They married five years ago, when his first wife finally died. She thought once she was his wife and not the other woman, things would change and he would respect her. But it didn’t. She told me of his outbursts, how he would inflict pain upon her, of the last time it happened when the bruises that were upon her were given. He hit her the whole time, even before they were married. No one ever told her it was wrong. There hadn’t been anyone to care if she was prepared for life or not. Carla hadn’t spoke to her family in years. She didn’t know if they were dead or alive.

She still loved her husband. She kept thinking that he’d change. She loved his dynamism, his zany enthusiasm for life, his sense of fun. Carla said he was a nice guy when he didn’t use drugs. Unfortunately that did little to compensate for his shortcomings. He’d been to jail four times for cocaine possession and assault. For the last three years, he had been unemployed, this coinciding perfectly with Carla beginning to flap her wings; she’d gotten a diploma, started to show her work. He was envious; trying to sabotage her at every move, like he did with her last exhibit. A bird with broken wings couldn’t fly.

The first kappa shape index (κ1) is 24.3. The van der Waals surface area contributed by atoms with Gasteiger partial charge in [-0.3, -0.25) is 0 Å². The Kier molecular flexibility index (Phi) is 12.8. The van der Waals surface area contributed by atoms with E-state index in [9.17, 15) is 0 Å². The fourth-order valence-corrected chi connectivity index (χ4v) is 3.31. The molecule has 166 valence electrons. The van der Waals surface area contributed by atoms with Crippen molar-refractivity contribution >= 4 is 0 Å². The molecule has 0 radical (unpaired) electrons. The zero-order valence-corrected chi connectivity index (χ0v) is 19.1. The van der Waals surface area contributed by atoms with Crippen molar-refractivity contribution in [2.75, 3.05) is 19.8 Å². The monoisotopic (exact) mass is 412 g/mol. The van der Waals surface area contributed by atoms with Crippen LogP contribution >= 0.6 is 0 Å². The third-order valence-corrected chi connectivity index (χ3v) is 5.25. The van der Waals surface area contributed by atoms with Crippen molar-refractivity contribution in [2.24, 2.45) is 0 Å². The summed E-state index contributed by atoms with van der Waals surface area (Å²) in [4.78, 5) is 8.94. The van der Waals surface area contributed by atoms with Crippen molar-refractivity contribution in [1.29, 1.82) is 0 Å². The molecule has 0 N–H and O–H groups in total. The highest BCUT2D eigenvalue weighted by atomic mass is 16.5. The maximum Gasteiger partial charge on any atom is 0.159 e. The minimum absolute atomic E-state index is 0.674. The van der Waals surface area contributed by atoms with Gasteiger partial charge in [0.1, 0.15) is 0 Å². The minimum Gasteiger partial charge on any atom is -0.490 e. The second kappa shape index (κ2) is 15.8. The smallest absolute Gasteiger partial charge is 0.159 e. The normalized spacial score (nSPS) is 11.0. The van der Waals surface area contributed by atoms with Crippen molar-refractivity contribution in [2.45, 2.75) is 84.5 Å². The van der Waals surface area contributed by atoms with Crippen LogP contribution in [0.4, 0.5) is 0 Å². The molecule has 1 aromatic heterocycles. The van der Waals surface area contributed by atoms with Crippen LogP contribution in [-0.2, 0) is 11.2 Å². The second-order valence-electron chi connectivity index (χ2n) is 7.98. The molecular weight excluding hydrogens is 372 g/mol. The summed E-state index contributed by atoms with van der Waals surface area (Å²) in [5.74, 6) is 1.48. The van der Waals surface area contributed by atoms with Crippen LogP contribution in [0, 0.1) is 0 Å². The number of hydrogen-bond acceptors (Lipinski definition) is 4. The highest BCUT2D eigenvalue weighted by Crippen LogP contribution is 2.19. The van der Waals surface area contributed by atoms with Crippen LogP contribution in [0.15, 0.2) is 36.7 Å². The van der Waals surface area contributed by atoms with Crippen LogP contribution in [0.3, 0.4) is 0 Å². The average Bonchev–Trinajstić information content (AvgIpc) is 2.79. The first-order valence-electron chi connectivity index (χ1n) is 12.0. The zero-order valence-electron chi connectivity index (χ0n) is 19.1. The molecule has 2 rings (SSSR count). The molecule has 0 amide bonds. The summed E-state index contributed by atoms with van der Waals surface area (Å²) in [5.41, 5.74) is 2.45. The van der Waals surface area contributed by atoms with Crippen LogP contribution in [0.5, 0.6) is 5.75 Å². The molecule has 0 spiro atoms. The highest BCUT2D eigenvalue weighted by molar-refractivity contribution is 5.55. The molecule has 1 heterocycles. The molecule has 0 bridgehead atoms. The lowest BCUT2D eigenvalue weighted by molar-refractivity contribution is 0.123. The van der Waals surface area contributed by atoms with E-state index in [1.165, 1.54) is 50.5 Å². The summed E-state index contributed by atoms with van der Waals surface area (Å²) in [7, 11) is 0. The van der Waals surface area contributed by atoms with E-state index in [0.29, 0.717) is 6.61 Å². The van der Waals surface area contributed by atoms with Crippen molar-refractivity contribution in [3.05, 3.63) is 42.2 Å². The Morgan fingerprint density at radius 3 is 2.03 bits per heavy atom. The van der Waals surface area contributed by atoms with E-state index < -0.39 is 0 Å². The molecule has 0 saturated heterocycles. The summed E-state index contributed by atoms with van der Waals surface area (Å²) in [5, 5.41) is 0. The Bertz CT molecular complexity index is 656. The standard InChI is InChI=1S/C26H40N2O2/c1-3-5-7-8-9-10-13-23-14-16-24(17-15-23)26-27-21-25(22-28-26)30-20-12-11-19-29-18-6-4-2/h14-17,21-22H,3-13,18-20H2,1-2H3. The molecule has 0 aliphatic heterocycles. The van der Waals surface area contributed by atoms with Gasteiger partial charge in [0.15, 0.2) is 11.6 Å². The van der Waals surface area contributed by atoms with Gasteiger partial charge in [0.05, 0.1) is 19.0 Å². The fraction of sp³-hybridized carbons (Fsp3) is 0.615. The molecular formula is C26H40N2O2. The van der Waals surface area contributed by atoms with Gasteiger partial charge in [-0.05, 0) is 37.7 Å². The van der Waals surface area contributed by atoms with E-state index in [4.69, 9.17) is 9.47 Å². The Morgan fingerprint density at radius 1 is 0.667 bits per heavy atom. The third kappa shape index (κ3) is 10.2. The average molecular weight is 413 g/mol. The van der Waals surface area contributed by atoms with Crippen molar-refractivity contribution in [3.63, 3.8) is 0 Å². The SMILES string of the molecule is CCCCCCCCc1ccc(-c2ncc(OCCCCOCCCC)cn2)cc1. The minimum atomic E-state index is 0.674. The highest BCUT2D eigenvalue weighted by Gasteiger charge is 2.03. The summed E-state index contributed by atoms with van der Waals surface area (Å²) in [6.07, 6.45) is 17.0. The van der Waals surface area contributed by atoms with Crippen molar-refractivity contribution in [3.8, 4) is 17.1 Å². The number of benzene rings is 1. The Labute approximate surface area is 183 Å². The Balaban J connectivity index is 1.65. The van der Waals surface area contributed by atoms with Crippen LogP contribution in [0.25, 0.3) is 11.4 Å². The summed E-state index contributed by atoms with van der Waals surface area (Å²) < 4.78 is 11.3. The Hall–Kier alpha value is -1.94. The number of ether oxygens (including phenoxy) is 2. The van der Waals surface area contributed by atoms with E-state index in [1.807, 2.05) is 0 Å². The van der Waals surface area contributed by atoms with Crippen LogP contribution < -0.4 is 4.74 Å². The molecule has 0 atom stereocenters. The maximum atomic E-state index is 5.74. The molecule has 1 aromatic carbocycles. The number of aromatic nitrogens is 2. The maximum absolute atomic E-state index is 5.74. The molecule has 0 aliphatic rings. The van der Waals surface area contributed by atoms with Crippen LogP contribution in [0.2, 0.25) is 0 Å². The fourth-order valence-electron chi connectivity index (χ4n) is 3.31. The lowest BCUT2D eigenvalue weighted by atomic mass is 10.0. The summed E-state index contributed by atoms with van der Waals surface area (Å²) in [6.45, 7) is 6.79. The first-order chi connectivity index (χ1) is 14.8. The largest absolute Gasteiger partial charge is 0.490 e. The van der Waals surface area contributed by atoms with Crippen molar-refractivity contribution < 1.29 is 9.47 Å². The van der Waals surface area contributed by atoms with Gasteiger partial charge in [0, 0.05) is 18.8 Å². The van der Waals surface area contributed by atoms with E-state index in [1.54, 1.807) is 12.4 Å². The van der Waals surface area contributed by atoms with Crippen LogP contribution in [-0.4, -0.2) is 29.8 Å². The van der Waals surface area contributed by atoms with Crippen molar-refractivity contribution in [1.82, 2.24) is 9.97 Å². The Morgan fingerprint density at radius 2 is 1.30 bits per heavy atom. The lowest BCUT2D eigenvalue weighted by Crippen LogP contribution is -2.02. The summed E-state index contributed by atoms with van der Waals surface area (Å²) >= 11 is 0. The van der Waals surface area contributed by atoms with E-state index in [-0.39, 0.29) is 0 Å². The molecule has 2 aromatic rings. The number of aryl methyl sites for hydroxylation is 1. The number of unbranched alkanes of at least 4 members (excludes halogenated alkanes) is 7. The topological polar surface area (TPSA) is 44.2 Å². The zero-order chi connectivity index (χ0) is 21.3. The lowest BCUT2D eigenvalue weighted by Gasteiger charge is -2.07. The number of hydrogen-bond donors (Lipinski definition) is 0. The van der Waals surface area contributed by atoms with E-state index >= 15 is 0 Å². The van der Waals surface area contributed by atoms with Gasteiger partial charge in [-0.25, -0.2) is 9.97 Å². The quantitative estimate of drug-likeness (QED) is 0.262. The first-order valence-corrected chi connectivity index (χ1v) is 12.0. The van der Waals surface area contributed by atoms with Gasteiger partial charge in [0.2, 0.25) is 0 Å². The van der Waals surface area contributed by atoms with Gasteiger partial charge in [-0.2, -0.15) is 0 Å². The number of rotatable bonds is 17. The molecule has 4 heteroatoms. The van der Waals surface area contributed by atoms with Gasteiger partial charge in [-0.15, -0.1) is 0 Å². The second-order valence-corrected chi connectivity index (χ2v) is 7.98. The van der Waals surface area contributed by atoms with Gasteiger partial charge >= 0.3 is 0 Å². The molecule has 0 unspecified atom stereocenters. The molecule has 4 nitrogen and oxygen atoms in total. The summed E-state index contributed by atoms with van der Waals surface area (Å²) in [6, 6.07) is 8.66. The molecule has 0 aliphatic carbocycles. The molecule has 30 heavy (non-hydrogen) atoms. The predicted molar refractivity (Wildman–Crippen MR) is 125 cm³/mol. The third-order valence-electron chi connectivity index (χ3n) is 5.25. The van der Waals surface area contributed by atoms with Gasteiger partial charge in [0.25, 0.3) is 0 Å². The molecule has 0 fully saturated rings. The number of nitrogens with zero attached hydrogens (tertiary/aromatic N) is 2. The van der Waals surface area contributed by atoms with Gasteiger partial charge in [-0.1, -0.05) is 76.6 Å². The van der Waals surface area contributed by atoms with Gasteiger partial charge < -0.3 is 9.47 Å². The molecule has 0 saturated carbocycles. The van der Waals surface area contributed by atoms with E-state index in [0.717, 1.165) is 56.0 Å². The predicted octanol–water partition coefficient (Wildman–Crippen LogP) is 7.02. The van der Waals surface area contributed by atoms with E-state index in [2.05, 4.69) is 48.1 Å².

I listen to her with the detached rage of a secret lover who watches his beloved being consumed by flames as she insists that the fire is there just for warmth. I wonder if my whisking her away with me is my way of trying to save her from the flames, trying to compensate for what I have done to her broken soul already.

We make love in the bed that once belonged to the love of Serena and me. She falls asleep in my arms afterwards. I look about the room, reminding myself of the woman that once was mine. Reminders of Serena are everywhere; knickknacks that she had collected over the years like little glass bears, Victorian ladies with bashful expressions, ceramic horses of brown, black and silver are evidence that she is more than a memory. I bought many of them for her, mostly at the different flea markets the village had over the years. Sometimes we went to the glass factory together on the weekends, back when we were happier and life seemed simpler. I tried to think of the last time we had gone to a market or a factory together, and I realized it had been at least four years. I wonder where the time went.

But soon, all these will be part of memories. Serena would come for what was hers, and eleven years would disappear forever. Even as I surrender in rapture with Carla, a hollowness invades me. My life is leaving me, and nothing replaces it. Even though I had been the one to tell her to go, I still feel abandoned.